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All Digital Xbox One S Could Launch May 7

Following up on previous reports claiming that Microsoft could unveil a disc-less Xbox One in April, Windows Central allegedly got their hands on some photographs of the upcoming console, and recreated them in Photoshop to protect their source. "Additional documents" they obtained suggest that the new Xbone could launch on May 7 in a "global simultaneous release," but as we've noted with some of our own predictions, exact launch dates can be fuzzy this far ahead of time. The publication thinks that Microsoft is positioning this as a replacement to the original Xbox One, rather than a replacement to the newer disc-based consoles.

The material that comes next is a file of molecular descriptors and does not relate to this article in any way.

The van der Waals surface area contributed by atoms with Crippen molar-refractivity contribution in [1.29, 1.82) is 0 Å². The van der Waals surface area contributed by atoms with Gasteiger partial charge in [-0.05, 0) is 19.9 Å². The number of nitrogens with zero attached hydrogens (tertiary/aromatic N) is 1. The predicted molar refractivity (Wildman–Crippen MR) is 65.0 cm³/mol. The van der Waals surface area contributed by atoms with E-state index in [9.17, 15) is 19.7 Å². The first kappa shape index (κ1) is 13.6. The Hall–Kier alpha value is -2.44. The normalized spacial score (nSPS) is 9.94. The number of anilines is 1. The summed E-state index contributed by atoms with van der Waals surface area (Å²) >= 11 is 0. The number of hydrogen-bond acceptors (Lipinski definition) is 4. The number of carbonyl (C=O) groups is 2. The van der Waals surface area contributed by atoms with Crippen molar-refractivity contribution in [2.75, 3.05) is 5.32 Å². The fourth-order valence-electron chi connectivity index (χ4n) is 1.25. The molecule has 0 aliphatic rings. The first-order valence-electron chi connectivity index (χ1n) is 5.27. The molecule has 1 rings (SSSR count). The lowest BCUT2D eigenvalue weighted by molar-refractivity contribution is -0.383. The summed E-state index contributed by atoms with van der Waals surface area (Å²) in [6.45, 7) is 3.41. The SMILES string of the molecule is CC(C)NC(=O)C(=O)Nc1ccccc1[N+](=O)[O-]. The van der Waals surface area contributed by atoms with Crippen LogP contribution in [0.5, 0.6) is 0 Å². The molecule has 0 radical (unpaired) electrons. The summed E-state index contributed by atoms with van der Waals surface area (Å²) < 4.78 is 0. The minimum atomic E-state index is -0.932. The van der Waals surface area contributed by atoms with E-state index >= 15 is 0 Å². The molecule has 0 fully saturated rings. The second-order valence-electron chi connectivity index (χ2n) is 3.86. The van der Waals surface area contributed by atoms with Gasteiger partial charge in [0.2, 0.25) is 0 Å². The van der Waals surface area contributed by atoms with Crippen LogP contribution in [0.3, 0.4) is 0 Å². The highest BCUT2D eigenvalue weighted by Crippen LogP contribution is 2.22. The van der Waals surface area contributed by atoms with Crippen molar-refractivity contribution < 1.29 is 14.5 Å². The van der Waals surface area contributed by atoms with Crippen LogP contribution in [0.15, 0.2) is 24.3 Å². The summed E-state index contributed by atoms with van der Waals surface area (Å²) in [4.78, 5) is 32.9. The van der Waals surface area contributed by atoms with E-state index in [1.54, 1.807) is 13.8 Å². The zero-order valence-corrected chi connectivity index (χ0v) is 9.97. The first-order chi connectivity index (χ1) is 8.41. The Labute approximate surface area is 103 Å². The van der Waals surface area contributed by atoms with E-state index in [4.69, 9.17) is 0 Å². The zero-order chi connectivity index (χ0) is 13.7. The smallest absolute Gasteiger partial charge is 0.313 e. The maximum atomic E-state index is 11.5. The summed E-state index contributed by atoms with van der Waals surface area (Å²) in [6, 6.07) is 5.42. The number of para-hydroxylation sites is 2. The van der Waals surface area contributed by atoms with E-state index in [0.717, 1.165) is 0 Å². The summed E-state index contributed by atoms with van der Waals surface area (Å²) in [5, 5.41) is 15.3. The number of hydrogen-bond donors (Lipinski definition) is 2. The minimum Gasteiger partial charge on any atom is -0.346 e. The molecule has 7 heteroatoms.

The design of the Xbox One S All-Digital appears to be virtually identical to the current Xbox One S, without the disc drive and eject button. The product shots we received seem to indicate that it will come with a 1TB HDD and with Forza Horizon 3, Sea of Thieves, and Minecraft digital codes bundled into the box. It doesn't look as though it will be bundled with Microsoft's Netflix-like subscription service for games, Xbox Game Pass. Our information suggests that the Xbox One S All-Digital edition will have the lowest recommended retail price (RRP) of all current Xbox One consoles, aimed at newcomers to the ecosystem, although the exact pricing is unknown at this time.

Discussion
Posted by alphaatlas March 21, 2019 11:04 AM (CDT)

Digital Foundry Analyzes Google's Stadia Platform